Business

Chainsaw: the other way to carve a jack-o-lantern

SNOQUALMIE - The confusion began around this time last year.

George Kenny's brother Frank sent a press release to the media publicizing Kenny's Northwest Experience and the George Kenny School of Chainsaw Carving. Highlighted was George's ability to carve pumpkins with a chain saw - wooden pumpkins.

This slight difference was left out.

Soon after the release was sent to the media, television station Q-13 called George to request a time to have him carve "in-studio."

Eager to be on television and aware of the promotional value, George agreed.

The way George tells the story, a second conversation revealed something that George had not been expecting: the station was excited about the carving because they were amazed that he could carve a real pumpkin with a chain saw and not smash it to pieces.

This miscommunication - as George had never carved a real pumpkin before - spurred a new challenge that he was eager to meet.

"I jumped right in with no fear," George said.

Buying the largest pumpkins he could find, he practiced using his chain saw to carve faces into pumpkin rinds. The following morning, he carved a pumpkin on television and continued to carve pumpkins at his shop's Snoqualmie location each weekend until Halloween.

"It's actually very easy," he said, adding that there is about an inch of room for error before puncturing the rind skin. "But, you have to have a plan of action to achieve the right results."

A few weekends ago, George started carving pumpkins again. He doesn't sell the pumpkins, but he does give them away.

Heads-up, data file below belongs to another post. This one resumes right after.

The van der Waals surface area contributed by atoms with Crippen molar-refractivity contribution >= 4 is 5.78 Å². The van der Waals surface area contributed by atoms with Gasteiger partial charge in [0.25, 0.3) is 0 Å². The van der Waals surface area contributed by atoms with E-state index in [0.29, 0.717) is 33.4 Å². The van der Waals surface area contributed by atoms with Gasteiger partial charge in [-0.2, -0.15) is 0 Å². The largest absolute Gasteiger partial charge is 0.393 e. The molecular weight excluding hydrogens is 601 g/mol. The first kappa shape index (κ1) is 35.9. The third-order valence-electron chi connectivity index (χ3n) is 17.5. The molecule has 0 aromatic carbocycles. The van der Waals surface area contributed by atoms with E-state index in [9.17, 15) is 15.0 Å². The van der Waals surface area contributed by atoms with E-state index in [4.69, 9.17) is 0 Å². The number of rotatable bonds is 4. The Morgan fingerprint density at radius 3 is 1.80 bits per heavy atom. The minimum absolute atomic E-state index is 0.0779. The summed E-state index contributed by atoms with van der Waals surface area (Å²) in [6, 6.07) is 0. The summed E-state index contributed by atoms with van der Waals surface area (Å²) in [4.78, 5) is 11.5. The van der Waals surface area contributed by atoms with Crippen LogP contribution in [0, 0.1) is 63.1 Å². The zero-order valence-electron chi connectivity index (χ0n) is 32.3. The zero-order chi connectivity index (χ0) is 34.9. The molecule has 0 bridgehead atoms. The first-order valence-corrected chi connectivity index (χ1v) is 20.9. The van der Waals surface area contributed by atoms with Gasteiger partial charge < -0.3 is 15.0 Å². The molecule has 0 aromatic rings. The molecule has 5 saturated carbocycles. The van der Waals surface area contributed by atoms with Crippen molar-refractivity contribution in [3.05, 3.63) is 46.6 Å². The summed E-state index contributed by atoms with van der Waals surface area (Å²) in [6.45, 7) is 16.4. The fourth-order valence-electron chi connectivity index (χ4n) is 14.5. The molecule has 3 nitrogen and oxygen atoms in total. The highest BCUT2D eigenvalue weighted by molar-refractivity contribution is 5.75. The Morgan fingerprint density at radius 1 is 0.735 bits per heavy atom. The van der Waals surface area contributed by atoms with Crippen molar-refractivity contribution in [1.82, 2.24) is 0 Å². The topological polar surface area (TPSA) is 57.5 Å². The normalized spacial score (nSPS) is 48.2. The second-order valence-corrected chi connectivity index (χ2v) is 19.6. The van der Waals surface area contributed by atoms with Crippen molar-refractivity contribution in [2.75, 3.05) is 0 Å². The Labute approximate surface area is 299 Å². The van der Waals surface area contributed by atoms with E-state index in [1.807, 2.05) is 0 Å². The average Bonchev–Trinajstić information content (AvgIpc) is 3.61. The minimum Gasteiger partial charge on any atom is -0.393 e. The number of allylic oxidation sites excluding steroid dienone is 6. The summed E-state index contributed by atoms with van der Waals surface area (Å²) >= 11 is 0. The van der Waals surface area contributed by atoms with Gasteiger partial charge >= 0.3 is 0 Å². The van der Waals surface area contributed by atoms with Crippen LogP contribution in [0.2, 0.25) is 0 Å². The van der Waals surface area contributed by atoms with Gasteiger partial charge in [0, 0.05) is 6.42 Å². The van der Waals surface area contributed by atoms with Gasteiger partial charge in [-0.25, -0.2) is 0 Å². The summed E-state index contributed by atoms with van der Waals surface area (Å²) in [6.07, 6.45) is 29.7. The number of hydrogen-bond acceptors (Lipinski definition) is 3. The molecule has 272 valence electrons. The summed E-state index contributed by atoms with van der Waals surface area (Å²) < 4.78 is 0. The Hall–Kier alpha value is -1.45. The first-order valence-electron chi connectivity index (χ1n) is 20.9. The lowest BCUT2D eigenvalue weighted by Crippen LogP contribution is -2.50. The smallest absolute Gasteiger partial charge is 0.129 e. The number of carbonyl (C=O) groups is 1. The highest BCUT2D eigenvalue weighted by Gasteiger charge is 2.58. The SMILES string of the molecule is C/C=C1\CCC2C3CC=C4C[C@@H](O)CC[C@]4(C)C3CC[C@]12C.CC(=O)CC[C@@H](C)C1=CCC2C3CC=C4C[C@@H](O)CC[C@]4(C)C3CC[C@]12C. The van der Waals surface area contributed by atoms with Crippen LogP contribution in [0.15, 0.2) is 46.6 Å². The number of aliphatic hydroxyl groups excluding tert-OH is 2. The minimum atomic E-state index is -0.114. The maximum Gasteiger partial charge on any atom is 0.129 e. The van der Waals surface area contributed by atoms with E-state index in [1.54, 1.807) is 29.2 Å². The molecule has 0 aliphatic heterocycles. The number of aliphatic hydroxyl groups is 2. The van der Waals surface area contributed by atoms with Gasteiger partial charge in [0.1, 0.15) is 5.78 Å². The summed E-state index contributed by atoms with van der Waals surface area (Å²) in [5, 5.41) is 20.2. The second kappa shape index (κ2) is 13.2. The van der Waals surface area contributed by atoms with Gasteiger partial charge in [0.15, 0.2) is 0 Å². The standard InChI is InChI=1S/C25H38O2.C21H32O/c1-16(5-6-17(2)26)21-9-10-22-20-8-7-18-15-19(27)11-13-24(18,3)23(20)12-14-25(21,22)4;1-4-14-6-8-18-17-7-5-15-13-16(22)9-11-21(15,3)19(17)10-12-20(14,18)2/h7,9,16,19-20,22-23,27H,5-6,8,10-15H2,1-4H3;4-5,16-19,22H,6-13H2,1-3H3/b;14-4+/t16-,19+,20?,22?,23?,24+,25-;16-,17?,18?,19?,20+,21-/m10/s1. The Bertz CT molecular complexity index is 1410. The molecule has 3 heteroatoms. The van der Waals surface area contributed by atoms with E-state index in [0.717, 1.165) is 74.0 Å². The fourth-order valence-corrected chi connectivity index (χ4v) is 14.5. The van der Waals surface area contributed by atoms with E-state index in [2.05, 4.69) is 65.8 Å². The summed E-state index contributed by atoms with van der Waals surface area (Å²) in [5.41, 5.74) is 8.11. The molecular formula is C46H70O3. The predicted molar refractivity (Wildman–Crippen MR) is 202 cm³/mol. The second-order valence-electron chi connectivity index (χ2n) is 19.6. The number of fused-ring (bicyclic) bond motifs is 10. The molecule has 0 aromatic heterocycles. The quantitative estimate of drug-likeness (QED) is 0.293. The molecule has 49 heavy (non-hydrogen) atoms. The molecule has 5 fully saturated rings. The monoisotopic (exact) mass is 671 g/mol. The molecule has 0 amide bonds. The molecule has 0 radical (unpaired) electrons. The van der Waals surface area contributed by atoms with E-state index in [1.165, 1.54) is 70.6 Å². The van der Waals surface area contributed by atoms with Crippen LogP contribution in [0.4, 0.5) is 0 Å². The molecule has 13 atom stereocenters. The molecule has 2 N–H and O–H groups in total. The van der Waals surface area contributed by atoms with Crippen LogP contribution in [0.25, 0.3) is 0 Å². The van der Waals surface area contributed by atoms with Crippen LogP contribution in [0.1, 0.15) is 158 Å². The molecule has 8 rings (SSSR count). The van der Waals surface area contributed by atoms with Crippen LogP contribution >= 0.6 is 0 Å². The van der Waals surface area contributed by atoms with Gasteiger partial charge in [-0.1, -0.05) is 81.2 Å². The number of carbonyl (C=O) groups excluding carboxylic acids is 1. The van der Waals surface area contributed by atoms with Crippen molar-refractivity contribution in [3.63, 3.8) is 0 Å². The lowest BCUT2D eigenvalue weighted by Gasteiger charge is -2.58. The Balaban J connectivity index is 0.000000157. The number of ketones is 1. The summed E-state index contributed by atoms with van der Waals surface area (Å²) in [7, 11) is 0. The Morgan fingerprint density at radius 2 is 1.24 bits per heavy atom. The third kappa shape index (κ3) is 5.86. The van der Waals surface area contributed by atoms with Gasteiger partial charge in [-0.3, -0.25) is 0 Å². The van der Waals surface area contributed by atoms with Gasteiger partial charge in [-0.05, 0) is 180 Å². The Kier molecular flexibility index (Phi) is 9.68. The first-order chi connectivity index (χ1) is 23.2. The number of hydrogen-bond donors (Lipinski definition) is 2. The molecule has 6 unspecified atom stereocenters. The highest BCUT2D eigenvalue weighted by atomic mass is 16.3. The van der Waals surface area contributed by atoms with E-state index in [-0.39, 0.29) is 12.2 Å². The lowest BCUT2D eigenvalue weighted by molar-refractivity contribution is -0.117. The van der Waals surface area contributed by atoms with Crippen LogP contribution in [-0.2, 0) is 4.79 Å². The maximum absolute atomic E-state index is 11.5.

"It's kind of a novelty," he said, noting that one could also carve gourds, watermelons and ice. "We do it because of the time of the year and because it's an attraction that not too many people have seen before."

He can carve faces on the skins of pumpkins or create jack-o-lanterns. He can even take a tiny pumpkin and carve a person's name.

"It's an art form that's kind of a unique thing," George said.

Though people have been hand carving for centuries, he estimated that the ability to do chain saw carving has only been around for about 25 years. George has been carving for 10 years. He had no interest in the chain sawing prior to starting and he did not consider himself to be artistic, but he fell into the craft.

When he and Frank moved from Michigan 13 years ago to help their parents get settled into retirement and to start their own retail coffee and gift shop in Allyn, fate gifted them with a chain saw carver by the name of Charlie Hubbard who was eager to perform outside their shop.

Before then, the shop was doing OK, George said, but "it wasn't going gangbusters."

One weekend when Hubbard was unable to carve, George took over the craft to keep the audience happy. He purchasing an electric chain saw (he had never used a saw before) and by "messing around," he carved a bear head that sold for $20.

Self-taught, he spent about three years perfecting his technique. In 2002, George won the Oregon State Championship in Chain Saw Carving.

"I never looked back," he said.

With shops in two locations, one in Allyn and the other in Snoqualmie, George opened the chain saw carving school two years ago in Snoqualmie.

Advocating safety and technique, George said that he educates people about the approach, emphasizing that the activity is for anyone (his oldest student turned 80 while taking the course).

"There's a lot of creative people out there looking for an outlet," George said. "We have just scratched the surface."

* George will be giving free pumpkin carving demonstrations each weekend from noon to 4 p.m. until Halloween. For more information, call (888) 275-7414 or visit www.bearinabox.com.

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